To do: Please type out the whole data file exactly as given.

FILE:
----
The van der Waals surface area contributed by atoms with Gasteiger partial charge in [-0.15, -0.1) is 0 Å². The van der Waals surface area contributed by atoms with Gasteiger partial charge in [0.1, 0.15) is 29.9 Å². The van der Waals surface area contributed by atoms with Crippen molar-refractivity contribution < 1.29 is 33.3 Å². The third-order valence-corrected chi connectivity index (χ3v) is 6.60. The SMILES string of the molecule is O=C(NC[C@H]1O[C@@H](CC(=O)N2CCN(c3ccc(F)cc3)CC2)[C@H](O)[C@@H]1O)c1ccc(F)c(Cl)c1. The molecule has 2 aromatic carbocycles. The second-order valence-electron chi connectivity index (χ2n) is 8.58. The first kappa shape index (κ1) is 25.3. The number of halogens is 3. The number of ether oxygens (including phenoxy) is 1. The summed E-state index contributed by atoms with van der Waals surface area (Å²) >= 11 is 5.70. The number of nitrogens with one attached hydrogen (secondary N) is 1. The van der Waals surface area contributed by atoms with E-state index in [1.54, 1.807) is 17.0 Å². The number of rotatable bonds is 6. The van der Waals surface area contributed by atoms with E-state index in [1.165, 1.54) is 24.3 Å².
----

The van der Waals surface area contributed by atoms with Gasteiger partial charge in [-0.15, -0.1) is 0 Å². The van der Waals surface area contributed by atoms with Gasteiger partial charge in [0.1, 0.15) is 29.9 Å². The van der Waals surface area contributed by atoms with Crippen molar-refractivity contribution < 1.29 is 33.3 Å². The third-order valence-corrected chi connectivity index (χ3v) is 6.60. The SMILES string of the molecule is O=C(NC[C@H]1O[C@@H](CC(=O)N2CCN(c3ccc(F)cc3)CC2)[C@H](O)[C@@H]1O)c1ccc(F)c(Cl)c1. The molecule has 2 aromatic carbocycles. The second-order valence-electron chi connectivity index (χ2n) is 8.58. The first kappa shape index (κ1) is 25.3. The number of halogens is 3. The number of ether oxygens (including phenoxy) is 1. The summed E-state index contributed by atoms with van der Waals surface area (Å²) >= 11 is 5.70. The number of nitrogens with one attached hydrogen (secondary N) is 1. The van der Waals surface area contributed by atoms with E-state index in [1.54, 1.807) is 17.0 Å². The number of rotatable bonds is 6. The van der Waals surface area contributed by atoms with E-state index in [1.165, 1.54) is 24.3 Å².